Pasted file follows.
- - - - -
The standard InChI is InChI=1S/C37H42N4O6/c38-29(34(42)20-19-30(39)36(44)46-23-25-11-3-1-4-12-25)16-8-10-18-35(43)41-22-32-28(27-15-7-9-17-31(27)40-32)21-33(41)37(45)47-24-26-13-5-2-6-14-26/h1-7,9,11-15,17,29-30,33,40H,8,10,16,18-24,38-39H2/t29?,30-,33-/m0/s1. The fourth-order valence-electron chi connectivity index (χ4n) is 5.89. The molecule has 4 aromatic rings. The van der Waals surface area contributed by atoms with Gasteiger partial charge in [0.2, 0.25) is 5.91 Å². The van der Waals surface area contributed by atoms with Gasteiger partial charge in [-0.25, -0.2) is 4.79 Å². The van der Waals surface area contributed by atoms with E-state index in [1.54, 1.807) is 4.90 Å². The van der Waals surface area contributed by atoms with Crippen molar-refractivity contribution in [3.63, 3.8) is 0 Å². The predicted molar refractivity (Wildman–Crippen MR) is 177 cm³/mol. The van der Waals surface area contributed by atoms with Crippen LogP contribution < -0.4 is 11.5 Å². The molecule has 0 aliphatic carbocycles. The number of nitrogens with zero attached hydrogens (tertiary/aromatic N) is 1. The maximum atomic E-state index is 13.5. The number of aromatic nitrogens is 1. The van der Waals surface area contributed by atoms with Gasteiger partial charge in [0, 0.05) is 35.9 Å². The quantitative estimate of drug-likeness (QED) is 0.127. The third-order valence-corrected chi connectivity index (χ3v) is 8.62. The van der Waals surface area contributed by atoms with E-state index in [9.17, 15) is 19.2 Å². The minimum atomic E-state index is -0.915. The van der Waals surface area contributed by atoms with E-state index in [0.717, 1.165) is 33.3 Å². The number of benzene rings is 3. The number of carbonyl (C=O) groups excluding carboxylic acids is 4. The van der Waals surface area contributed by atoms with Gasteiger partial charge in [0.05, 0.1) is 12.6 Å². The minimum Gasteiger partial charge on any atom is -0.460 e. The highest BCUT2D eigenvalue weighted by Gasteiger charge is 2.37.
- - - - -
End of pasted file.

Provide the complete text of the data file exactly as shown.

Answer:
The standard InChI is InChI=1S/C37H42N4O6/c38-29(34(42)20-19-30(39)36(44)46-23-25-11-3-1-4-12-25)16-8-10-18-35(43)41-22-32-28(27-15-7-9-17-31(27)40-32)21-33(41)37(45)47-24-26-13-5-2-6-14-26/h1-7,9,11-15,17,29-30,33,40H,8,10,16,18-24,38-39H2/t29?,30-,33-/m0/s1. The fourth-order valence-electron chi connectivity index (χ4n) is 5.89. The molecule has 4 aromatic rings. The van der Waals surface area contributed by atoms with Gasteiger partial charge in [0.2, 0.25) is 5.91 Å². The van der Waals surface area contributed by atoms with Gasteiger partial charge in [-0.25, -0.2) is 4.79 Å². The van der Waals surface area contributed by atoms with E-state index in [1.54, 1.807) is 4.90 Å². The van der Waals surface area contributed by atoms with Crippen molar-refractivity contribution in [3.63, 3.8) is 0 Å². The predicted molar refractivity (Wildman–Crippen MR) is 177 cm³/mol. The van der Waals surface area contributed by atoms with Crippen LogP contribution < -0.4 is 11.5 Å². The molecule has 0 aliphatic carbocycles. The number of nitrogens with zero attached hydrogens (tertiary/aromatic N) is 1. The maximum atomic E-state index is 13.5. The number of aromatic nitrogens is 1. The van der Waals surface area contributed by atoms with Gasteiger partial charge in [0, 0.05) is 35.9 Å². The quantitative estimate of drug-likeness (QED) is 0.127. The third-order valence-corrected chi connectivity index (χ3v) is 8.62. The van der Waals surface area contributed by atoms with E-state index in [9.17, 15) is 19.2 Å². The minimum atomic E-state index is -0.915. The van der Waals surface area contributed by atoms with E-state index in [0.717, 1.165) is 33.3 Å². The number of benzene rings is 3. The number of carbonyl (C=O) groups excluding carboxylic acids is 4. The van der Waals surface area contributed by atoms with Gasteiger partial charge in [0.05, 0.1) is 12.6 Å². The minimum Gasteiger partial charge on any atom is -0.460 e. The highest BCUT2D eigenvalue weighted by Gasteiger charge is 2.37.